NEW YORK, Nov 18 (Reuters) - Investors searching for yield are driving a flood of new U.S. corporate debt to market this week, with investment-grade issuers from Saudi Aramco to Volkswagen selling $26.3 billion on Tuesday, the highest daily volume recorded since May.
With interest rates near zero in many of the world’s largest economies, fixed-income investors have sought the higher payouts available in corporate debt markets. The premium investors demand to hold riskier corporate bonds over Treasuries narrowed this week to near pre-pandemic lows.
That was most notable in the riskiest credit: Markit’s high-yield index of credit default swaps rose in price to 107.97%, approaching its highest levels since February. A higher price on the CDX index indicates investors are buying the contract, betting on credit amelioration.
Investors’ demand for yield and backing from the Federal Reserve have allowed companies to keep borrowing funds to stay afloat, even as a coronavirus resurgence threatens the fragile U.S. recovery and the timing of a fiscal stimulus package from lawmakers is unclear.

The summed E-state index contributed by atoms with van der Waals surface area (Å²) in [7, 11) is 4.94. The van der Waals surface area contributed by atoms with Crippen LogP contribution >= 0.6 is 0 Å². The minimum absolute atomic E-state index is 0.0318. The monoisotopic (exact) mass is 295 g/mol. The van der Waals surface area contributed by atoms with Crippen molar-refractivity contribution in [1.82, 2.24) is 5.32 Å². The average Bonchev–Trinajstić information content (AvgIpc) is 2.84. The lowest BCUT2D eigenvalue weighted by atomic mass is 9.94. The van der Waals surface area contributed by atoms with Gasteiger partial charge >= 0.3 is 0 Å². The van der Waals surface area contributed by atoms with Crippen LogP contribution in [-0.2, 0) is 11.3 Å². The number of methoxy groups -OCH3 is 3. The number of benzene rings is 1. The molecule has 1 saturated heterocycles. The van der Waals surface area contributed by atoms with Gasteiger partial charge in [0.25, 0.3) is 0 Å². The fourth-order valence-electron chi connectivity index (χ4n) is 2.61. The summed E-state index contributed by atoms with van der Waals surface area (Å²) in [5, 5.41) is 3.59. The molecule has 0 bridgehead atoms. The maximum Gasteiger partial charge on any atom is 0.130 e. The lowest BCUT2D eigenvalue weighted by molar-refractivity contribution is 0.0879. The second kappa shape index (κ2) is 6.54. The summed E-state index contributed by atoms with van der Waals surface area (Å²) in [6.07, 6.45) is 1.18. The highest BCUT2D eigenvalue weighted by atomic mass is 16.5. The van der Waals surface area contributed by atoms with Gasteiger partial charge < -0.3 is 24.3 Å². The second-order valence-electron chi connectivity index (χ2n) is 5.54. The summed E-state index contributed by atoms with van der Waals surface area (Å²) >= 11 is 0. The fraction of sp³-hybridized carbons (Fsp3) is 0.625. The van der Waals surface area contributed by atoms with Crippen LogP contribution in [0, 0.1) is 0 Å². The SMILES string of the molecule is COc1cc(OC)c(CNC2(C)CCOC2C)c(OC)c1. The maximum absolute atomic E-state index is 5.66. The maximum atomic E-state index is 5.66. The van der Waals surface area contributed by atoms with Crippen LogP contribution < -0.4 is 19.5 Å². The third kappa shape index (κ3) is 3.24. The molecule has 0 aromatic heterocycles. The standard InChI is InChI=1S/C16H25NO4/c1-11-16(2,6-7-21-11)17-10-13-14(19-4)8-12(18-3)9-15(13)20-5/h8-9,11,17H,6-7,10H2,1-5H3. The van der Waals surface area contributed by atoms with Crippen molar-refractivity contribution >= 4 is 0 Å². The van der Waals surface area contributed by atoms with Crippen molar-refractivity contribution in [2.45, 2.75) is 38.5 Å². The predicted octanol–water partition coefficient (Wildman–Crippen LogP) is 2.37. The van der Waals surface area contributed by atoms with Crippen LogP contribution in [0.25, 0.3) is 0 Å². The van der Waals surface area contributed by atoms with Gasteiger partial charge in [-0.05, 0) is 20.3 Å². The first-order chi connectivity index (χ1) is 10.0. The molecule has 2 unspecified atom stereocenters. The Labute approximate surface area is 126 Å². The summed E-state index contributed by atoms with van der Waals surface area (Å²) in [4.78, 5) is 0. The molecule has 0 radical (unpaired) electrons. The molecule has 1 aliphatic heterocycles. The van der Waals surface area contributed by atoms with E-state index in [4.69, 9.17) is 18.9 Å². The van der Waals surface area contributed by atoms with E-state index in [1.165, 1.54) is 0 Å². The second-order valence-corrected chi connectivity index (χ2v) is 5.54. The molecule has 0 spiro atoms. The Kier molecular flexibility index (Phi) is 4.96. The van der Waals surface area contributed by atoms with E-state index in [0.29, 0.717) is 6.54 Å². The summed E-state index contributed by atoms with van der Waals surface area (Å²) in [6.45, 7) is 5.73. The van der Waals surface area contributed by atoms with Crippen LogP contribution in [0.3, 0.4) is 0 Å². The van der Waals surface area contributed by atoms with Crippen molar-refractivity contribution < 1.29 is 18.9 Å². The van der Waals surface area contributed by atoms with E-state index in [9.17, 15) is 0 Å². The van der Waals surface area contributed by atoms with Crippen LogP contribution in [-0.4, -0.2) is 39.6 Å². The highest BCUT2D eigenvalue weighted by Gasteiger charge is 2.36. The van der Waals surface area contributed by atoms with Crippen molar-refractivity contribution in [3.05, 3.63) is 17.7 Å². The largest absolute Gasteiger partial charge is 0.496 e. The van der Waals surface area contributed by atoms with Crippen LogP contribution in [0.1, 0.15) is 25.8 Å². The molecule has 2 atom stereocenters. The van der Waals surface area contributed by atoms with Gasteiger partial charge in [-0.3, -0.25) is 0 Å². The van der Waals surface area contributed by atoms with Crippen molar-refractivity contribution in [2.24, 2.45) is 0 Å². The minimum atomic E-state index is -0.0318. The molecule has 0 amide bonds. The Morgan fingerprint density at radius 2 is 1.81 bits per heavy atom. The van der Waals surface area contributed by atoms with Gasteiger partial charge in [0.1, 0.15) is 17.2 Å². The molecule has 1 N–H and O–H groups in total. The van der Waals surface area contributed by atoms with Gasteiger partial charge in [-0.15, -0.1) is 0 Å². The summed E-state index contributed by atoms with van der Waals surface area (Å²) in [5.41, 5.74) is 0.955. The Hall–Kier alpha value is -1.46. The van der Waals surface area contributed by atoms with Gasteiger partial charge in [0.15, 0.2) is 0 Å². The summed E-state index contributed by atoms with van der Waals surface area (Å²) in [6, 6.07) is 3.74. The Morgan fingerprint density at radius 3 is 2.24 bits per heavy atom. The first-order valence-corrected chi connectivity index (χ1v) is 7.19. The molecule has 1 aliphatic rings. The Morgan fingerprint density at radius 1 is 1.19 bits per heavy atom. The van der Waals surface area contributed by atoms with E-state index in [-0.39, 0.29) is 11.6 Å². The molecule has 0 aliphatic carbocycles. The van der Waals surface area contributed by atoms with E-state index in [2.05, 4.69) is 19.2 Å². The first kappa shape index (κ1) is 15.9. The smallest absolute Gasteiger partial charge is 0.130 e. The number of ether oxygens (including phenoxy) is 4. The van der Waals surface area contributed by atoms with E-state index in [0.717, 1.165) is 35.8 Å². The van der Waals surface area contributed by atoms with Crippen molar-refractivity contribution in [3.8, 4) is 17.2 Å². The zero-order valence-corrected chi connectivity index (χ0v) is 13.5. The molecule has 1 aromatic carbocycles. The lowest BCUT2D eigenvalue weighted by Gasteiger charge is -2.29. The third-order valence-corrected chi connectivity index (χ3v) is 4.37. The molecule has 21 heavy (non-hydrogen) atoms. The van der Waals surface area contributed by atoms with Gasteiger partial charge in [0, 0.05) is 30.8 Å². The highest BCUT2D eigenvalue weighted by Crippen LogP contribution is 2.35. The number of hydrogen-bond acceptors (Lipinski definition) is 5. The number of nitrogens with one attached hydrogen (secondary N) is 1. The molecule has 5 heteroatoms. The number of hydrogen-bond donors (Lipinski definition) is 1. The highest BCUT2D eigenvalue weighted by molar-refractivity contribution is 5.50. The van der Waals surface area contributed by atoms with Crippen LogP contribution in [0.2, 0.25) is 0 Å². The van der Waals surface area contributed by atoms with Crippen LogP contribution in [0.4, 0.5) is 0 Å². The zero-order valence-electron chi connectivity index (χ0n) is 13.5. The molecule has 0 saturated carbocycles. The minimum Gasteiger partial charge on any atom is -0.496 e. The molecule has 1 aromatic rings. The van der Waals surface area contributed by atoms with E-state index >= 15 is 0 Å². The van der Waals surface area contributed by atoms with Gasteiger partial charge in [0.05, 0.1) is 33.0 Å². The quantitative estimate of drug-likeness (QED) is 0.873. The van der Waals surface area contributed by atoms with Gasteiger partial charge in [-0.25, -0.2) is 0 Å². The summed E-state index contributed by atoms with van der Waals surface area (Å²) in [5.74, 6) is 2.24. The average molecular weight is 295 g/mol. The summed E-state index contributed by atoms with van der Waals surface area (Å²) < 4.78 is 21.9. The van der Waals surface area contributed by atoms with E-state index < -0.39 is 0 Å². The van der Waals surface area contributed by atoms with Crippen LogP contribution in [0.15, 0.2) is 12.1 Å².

“Access to capital is as available as we’ve ever seen it,” said John McClain, portfolio manager at Diamond Hill Capital Management.
“Fundamentals don’t matter.”
Strong investor demand has allowed companies from even the most distressed sectors to raise cash. Bonds from hotel chain Hilton and real estate investment trust MGM Growth Properties - linked to casino operator MGM Resorts - have been sold in the high-yield market this week. And two cruise lines - Carnival and Norwegian - are tapping equity capital markets today.
That situation could change if corporate defaults and downgrades pick up dramatically. But that may not be likely unless Fed policy changes.
“For 2021, interest rates are going to stay low and people want real yields, so they’re going out the curve and going out the credit spectrum,” said Andrew Brenner, head of international fixed income at NatAlliance Securities. (Reporting by Kate Duguid; Editing by David Gregorio)